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CommBank says its foray into buy now, pay later would encourage better regulation

By on September 24, 2021 0

One of the reasons the Commonwealth Bank of Australia (CBA) says it has decided to enter the buy now, pay later (BNPL) market is because it believes it would prompt policymakers to step up the current regulation of the industry. emerging.

The bank recently launched StepPay, a BNPL offer linked to its customers’ bank account, which can be used anywhere debit and credit payments are accepted for transactions, and there are no ongoing fees. There are also no additional fees for businesses other than the standard merchant fees.

“One of the reasons we entered space, because we actually thought the fastest way to introduce regulation in this area would be for us to offer it. That hasn’t been done today. ‘hui, “said Matt Comyn, CEO of ABC. said Thursday at the Standing Committee on Economics.

BNPL allows individuals to purchase goods without immediate payment. Instead, users can pay for the purchase of a good later or in installments.

When signing up for BNPL services, such as Afterpay and Zip Co, customers aren’t required to go through credit checks – they can just sign up and spend.

This was one of the questions raised by ANZ boss Shayne Elliot during the parliamentary review of the Big Four banks and other financial institutions. He pointed out that, unlike other financial services, the industry is not bound by legal obligations despite similarities in product offerings.

“I always said there was a place for [BNPL]. Obviously that doesn’t mean we have to do it… and if used in the right way, it’s a perfectly decent product, ”he said.

“Our concern is more about the possibility that this product may be used inappropriately and largely without regulation.

“I think it’s ironic… Afterpay, which is now owned by Square, launched what they call retro buy now, pay later. So something you’ve already bought, you’ve already paid for, you can change. reviews, and they’ll give you credit for it.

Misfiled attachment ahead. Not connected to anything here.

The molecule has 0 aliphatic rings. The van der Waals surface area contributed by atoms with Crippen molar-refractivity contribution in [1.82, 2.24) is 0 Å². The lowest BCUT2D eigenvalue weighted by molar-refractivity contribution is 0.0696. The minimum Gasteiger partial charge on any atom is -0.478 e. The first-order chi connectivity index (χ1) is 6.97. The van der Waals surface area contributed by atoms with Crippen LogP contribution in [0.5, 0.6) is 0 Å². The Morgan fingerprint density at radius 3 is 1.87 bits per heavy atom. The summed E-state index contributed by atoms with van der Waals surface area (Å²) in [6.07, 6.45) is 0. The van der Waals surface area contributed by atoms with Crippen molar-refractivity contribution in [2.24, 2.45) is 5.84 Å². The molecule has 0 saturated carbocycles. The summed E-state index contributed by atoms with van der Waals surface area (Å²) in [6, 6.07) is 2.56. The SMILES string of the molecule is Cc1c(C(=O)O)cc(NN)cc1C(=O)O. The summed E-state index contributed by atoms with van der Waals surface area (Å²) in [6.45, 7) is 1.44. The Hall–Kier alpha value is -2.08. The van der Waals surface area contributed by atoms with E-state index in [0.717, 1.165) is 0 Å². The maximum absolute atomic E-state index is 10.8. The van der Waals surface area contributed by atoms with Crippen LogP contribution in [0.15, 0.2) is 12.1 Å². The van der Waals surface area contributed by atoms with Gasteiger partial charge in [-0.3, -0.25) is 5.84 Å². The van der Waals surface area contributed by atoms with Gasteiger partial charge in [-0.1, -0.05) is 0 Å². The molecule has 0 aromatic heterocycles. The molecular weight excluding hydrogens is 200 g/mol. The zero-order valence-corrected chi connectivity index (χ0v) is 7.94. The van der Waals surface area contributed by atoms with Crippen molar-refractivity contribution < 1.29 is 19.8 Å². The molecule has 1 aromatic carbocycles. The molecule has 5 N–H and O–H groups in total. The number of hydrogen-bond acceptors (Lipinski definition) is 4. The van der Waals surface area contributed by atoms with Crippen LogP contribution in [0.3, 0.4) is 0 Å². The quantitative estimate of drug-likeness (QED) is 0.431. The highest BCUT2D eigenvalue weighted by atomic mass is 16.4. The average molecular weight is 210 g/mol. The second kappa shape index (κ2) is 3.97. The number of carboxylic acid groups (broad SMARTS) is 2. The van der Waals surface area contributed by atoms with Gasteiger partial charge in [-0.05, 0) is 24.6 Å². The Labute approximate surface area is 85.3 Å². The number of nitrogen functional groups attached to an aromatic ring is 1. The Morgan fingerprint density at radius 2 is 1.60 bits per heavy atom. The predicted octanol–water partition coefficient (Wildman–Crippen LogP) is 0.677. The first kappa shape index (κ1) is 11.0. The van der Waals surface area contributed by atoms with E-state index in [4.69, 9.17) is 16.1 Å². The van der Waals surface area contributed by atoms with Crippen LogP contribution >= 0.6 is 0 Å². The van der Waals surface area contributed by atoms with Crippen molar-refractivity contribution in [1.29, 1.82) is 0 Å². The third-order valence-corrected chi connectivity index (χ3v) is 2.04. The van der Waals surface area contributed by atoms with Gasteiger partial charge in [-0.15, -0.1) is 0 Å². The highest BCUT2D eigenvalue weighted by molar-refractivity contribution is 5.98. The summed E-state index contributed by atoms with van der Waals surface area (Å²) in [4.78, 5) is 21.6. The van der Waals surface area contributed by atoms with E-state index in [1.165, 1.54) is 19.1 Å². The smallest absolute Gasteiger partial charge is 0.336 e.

“But apparently, under our regulatory framework, it’s not credit, and therefore, they’re not subject to the same rules as everyone else when it comes to responsible lending.

“If I gave you an AU $ 200 overdraft without doing a full credit check… I would have a violation report with ASIC. I find this to be exactly the kind of regulatory arbitrage that I don’t think is useful. on the market.”

What Elliot wants to see are “regulatory frameworks that continue to support a fair and questionable banking and financial services market for the benefit of the community.”

The Reserve Bank of Australia (RBA), which has looked into this space, previously said BNPL’s concern is not with consumers, but rather with the payment system.

“The issue we’re looking at is really rules-based at no extra cost, which is a matter of competition and a level playing field. So that’s the issue we’re focusing on,” said the deputy governor of the system. RBA financier Michele Bullock.

In March, the Australian Finance Industry Association (AFIA) introduced a code of conduct, which it touted as a “proactive approach to increasing consumer protection” that goes “beyond current regulatory obligations for products or services. BNPL services “.

The code focuses on the client, in particular by taking into consideration any vulnerabilities that it may have; the promise to be “fair, honest and ethical” in a company’s practices, which includes a commitment to the Australian government’s ethical principles of artificial intelligence; and ensure that a product is suitable before registering a customer.

Existing customers are also aware of the code’s instructions and the ongoing review of the suitability of a product or service when it is undertaken.

BNPL suppliers will be members of the Australian Financial Complaints Authority and subject to its rules. By complying with the code, businesses and their agents will also comply with the debt collection guidelines of the Australian Competition and Consumer Commission and ASIC.

Afterpay, Brighte, Humm Group, Klarna, Latitude, Openpay, Payright and Zip Co are currently accredited under the code.

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